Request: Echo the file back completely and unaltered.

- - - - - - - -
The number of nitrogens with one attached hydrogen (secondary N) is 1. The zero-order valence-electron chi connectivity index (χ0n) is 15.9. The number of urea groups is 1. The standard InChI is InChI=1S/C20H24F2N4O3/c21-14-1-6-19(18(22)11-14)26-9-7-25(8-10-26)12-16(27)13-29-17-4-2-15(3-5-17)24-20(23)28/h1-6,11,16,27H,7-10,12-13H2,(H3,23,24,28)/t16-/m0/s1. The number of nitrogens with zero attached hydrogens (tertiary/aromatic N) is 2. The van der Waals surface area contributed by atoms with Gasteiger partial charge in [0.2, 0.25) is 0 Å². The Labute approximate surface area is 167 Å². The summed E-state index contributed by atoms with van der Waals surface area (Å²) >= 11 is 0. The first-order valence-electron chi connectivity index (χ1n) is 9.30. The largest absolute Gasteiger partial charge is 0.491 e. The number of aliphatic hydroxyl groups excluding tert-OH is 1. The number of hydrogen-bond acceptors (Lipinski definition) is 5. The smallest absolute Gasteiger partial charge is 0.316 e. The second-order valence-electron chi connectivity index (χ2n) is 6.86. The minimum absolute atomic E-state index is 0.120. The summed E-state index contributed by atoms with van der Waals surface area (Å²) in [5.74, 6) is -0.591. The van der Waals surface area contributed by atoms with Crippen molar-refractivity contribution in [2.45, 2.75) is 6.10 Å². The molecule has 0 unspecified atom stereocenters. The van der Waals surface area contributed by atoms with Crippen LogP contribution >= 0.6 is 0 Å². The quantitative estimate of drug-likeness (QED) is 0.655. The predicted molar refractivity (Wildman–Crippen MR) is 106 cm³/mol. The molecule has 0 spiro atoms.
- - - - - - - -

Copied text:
The number of nitrogens with one attached hydrogen (secondary N) is 1. The zero-order valence-electron chi connectivity index (χ0n) is 15.9. The number of urea groups is 1. The standard InChI is InChI=1S/C20H24F2N4O3/c21-14-1-6-19(18(22)11-14)26-9-7-25(8-10-26)12-16(27)13-29-17-4-2-15(3-5-17)24-20(23)28/h1-6,11,16,27H,7-10,12-13H2,(H3,23,24,28)/t16-/m0/s1. The number of nitrogens with zero attached hydrogens (tertiary/aromatic N) is 2. The van der Waals surface area contributed by atoms with Gasteiger partial charge in [0.2, 0.25) is 0 Å². The Labute approximate surface area is 167 Å². The summed E-state index contributed by atoms with van der Waals surface area (Å²) >= 11 is 0. The first-order valence-electron chi connectivity index (χ1n) is 9.30. The largest absolute Gasteiger partial charge is 0.491 e. The number of aliphatic hydroxyl groups excluding tert-OH is 1. The number of hydrogen-bond acceptors (Lipinski definition) is 5. The smallest absolute Gasteiger partial charge is 0.316 e. The second-order valence-electron chi connectivity index (χ2n) is 6.86. The minimum absolute atomic E-state index is 0.120. The summed E-state index contributed by atoms with van der Waals surface area (Å²) in [5.74, 6) is -0.591. The van der Waals surface area contributed by atoms with Crippen molar-refractivity contribution in [2.45, 2.75) is 6.10 Å². The molecule has 0 unspecified atom stereocenters. The van der Waals surface area contributed by atoms with Crippen LogP contribution >= 0.6 is 0 Å². The quantitative estimate of drug-likeness (QED) is 0.655. The predicted molar refractivity (Wildman–Crippen MR) is 106 cm³/mol. The molecule has 0 spiro atoms.